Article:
The first time I visited the Institute, I openly told Brandon Galford (who I was aware was part of the admissions decision-making process), “I hate school. I hate being in the classroom.” As soon as I said it out loud, I was completely mortified, and the next words out of my mouth were “Please let me come to your school.” Two and a half years later, and here I am, sitting in the same classrooms that I toured, wondering how I ended up in the last place I would’ve expected to be.
After a trip to serve in the Philippines last summer, I came to the Institute with this spark in me. I didn’t know what I was expecting, but I knew that I loved God with everything, that I wanted to know him more, and that I wanted to help the poor. But as a disoriented, secretly emotional first-year student, I felt like I was wandering around my mind with a flashlight, searching for understanding among chaos. I had yet to shine a light on something that would make sense of what I was doing.
In December, I had this really intense moment with the Lord during worship. It was the flashlight moment. I cried out to the Lord in desperation because I didn’t know how to help the poor. Their names, faces and stories had replayed in my mind over and over since my trip abroad. I kept whispering to God, “How do I help them? I don’t know how to help them.” And his response was, “You have to let me help you.”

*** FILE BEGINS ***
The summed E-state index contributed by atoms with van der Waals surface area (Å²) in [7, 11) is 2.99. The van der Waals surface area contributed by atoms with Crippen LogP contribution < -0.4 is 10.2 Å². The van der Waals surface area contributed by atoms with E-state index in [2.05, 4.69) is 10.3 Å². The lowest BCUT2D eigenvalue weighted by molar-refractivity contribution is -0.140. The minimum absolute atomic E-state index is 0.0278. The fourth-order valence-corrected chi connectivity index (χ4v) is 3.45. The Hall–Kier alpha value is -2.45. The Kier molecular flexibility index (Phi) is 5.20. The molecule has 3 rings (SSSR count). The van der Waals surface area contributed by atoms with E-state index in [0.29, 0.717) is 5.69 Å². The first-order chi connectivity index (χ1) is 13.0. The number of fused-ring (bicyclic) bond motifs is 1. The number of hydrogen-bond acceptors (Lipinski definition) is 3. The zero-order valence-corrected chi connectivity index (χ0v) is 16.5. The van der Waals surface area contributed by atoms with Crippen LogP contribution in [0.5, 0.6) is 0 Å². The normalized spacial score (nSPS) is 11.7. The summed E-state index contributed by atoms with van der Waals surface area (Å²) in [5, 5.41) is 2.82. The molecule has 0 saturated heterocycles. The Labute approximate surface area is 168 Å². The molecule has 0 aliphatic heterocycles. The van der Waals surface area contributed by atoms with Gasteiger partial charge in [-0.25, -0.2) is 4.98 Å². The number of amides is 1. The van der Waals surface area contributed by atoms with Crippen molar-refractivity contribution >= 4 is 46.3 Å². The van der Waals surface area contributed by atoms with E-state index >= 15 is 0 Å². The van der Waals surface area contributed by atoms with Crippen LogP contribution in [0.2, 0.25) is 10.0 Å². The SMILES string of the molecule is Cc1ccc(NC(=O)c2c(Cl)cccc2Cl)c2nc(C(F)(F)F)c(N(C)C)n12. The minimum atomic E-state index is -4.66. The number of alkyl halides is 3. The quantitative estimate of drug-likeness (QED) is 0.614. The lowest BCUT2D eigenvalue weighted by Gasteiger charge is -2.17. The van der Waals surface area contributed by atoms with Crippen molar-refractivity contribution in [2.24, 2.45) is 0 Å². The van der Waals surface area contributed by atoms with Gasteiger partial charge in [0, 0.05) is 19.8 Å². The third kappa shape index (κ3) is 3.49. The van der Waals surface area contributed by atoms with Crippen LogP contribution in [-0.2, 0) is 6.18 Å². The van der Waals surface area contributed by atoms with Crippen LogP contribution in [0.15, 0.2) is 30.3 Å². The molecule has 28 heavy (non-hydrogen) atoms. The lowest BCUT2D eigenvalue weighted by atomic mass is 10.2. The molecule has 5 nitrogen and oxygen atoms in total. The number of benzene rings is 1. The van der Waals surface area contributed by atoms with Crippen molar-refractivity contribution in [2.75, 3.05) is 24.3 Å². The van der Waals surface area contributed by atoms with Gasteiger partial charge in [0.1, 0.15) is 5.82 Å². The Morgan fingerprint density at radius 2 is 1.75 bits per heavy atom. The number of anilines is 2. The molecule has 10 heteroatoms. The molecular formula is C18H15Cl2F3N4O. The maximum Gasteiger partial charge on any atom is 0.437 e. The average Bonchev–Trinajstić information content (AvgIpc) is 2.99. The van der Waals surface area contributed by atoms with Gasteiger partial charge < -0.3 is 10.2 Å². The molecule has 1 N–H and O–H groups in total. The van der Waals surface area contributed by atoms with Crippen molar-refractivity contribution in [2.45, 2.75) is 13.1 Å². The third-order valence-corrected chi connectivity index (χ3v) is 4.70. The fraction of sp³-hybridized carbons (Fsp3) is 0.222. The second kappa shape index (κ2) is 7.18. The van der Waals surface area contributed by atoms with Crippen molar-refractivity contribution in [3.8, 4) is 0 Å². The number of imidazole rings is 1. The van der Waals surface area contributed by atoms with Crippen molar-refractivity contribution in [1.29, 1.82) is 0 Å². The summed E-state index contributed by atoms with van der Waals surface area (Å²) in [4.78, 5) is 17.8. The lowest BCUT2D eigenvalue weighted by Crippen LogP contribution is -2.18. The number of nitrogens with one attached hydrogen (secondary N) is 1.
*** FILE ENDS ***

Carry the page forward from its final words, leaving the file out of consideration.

The Lord solidified so much with so little. My eyes were opened, and I finally understood the weight of what we are learning in our classrooms.
As I was exposed to the characteristics of God, I began to grow in understanding of love and mercy. I am learning to be a resource, and to carry the Word as a source of hope for the people that I want to serve. I am learning to embody the Word in a way that brings it to life, even in moments that feel lifeless.
To my great surprise, I now love being in the classroom more than anything. Coming home to my housemates and discussing the incredible things we are learning in the classroom is the highlight of my day. I can testify that my sight of the Lord is changing with every story and every text we learn.
God is no longer a far off, mysterious entity to me. He has become my resting place. He is near, patiently teaching me. He has prepared and taught teachers so that they can walk ahead of me, showing me the way. Learning the Word, inside and outside of the classroom, is transforming my life. The classroom went from being a place that I dreaded, to a place that brings healing by exposing me to the God who brings life. I am incredibly thankful, to say the least.